Philadelphia: J. B. Lippincott & Co, 1868. First edition. Hardcover. 330pp. Octavo [24 cm] Brown cloth over boards with a gilt stamped title and beaver vignette on the backstrip, and double blind ruled borders on the covers. Illustrated plates 6 and 7 and pp.87-90 completely detached, but present; text block cracked here and there; 1/4" losses from the ends of the backstrip; fading to the spine, and a bit of fading to the edges of the boards; contemporary gift inscription on the front free endpaper. Complete with 23 plates and 1 foldout map. Good. Item #59426
In this work, Morgan champions his belief that animals need to be understood as living, thinking, and communicating beings.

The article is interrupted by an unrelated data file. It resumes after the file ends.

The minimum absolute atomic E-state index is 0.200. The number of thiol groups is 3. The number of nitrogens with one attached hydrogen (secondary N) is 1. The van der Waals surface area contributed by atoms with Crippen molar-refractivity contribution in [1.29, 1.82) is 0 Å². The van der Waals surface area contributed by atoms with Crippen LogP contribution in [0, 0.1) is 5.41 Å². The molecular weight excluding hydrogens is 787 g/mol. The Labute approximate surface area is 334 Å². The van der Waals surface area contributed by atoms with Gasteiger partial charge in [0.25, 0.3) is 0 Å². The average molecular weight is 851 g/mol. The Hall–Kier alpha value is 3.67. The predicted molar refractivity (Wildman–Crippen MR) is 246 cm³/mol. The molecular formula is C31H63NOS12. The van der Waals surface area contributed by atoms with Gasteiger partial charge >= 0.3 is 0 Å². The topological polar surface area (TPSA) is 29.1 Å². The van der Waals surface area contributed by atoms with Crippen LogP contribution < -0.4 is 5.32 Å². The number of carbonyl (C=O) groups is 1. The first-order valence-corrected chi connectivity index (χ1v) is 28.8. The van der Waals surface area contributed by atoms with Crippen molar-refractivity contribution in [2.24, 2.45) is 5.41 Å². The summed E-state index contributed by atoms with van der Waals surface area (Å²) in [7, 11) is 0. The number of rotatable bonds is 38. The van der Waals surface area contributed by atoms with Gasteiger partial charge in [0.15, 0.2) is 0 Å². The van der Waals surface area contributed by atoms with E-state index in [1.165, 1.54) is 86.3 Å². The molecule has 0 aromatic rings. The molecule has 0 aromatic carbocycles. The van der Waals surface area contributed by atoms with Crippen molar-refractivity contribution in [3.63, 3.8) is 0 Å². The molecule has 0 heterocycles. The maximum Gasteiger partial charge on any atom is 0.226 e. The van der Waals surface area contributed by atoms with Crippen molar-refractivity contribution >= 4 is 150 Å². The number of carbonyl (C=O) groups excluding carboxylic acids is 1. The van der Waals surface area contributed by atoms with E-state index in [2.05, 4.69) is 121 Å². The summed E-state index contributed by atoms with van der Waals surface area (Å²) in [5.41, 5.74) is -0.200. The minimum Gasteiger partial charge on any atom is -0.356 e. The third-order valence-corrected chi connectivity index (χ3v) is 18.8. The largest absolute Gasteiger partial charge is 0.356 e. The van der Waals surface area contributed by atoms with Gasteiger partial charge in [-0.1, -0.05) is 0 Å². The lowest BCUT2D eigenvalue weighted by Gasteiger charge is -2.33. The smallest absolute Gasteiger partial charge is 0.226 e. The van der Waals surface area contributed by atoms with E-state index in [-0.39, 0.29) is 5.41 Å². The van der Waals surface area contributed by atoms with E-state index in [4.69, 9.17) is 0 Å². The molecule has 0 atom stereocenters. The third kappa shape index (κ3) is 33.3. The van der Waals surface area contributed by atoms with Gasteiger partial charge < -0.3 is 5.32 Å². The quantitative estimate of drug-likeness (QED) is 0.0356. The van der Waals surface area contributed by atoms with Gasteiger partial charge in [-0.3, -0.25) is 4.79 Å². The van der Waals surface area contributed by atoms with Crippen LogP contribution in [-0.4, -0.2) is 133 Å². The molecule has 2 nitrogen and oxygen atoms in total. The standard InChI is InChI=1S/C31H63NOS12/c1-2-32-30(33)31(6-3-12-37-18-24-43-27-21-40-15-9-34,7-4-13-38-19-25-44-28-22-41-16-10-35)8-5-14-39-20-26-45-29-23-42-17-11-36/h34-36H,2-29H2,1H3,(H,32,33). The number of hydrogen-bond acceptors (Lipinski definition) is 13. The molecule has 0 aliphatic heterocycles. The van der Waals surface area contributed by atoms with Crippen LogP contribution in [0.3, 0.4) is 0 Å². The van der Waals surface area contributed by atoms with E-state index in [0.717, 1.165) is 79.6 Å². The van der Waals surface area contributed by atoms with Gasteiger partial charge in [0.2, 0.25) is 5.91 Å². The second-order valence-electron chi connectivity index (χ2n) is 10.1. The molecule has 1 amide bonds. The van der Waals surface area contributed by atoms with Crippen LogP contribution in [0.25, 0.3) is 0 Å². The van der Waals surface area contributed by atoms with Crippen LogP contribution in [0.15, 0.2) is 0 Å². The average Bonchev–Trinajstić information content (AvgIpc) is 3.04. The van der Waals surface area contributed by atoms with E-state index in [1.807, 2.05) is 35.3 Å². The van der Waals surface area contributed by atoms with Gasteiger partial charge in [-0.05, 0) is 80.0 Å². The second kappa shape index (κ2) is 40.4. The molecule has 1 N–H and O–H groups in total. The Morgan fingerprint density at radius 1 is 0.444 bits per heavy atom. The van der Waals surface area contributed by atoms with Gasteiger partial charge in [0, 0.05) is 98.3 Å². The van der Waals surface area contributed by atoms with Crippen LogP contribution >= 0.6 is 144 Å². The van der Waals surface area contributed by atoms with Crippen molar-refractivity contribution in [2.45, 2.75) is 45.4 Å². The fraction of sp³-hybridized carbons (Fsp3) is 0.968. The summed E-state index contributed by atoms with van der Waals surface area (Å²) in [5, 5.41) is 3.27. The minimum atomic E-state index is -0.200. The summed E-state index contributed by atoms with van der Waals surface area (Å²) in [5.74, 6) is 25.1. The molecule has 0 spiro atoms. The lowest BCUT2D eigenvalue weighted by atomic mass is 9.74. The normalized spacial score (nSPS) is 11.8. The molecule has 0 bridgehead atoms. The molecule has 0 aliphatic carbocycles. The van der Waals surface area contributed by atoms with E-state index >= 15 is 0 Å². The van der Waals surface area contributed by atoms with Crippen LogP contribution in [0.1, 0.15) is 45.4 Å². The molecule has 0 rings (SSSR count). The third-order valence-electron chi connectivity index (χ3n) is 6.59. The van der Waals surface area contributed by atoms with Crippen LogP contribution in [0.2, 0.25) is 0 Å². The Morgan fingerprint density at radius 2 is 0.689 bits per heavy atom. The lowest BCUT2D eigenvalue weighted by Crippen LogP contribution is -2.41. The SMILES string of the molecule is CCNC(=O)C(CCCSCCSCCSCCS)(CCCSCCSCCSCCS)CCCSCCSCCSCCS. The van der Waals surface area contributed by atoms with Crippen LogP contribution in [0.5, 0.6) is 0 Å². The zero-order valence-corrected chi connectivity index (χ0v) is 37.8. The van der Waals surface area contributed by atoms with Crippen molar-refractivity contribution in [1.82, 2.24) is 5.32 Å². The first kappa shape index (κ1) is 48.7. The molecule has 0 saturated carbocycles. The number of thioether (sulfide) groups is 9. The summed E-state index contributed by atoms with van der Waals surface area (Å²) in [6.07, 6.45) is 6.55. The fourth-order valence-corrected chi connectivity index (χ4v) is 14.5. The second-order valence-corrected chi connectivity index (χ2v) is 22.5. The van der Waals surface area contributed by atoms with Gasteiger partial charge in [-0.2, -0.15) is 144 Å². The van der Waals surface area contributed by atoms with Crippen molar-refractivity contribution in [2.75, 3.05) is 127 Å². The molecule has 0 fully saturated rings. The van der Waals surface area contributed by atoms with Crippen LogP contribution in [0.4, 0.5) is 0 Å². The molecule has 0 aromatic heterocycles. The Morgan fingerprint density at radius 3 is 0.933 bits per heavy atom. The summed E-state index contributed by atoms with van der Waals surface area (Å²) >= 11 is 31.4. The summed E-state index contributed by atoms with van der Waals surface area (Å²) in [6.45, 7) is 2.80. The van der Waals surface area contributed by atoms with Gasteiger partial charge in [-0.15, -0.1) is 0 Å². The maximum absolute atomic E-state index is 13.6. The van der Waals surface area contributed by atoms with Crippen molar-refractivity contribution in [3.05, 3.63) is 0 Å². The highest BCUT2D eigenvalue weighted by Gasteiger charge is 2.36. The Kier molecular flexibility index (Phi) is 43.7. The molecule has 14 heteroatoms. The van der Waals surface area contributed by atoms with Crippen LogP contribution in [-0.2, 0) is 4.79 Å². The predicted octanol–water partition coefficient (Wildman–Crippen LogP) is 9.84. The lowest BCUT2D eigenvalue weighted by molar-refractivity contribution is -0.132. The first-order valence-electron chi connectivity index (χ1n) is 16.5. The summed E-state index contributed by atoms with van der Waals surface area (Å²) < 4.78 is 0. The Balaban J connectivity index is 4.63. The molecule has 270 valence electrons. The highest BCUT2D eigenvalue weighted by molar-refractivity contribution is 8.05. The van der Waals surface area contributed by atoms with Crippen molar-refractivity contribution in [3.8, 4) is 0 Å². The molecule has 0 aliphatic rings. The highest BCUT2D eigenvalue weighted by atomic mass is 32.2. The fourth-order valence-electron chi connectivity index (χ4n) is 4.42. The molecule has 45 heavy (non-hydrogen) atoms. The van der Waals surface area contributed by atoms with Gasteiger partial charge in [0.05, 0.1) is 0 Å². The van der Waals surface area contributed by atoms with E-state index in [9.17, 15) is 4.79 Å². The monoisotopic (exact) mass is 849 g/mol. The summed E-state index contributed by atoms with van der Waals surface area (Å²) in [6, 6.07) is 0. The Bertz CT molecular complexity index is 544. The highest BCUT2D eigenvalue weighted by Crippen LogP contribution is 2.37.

With regards to the Railroad passing through the beaver district, Morgan writes, "Having been associated in this enterprise from its commencement, as one of the directors of the Railroad Company, and as one of its stockholders, business called me to Marquette, first in 1855, and nearly every summer since to the present time... My friend, Gilbert D. Johnson, Superintendent of the Lake Superior Mine, had established boat stations at convenient points upon the Carp and Esconauba Rivers, and to him I am specially indebted first, for a memorable experience in brook-trout fishing, and secondly, for an introduction to the works of the beaver within the areas traversed by these streams. Our course, in passing up and down, was obstructed by beaver dams at short intervals, from two to three feet high, over which we were compelled to draw our boat. Their numbers and magnitude could not fail to surprise as well as interest any observer. Although constructed in the solitude of the wilderness, where the forces of nature were still actively at work, it was evident that they had existed and been maintained for centuries by the permanent impression produced upon the rugged features of the country. The results of the persevering labors of the beaver were suggestive of human industry."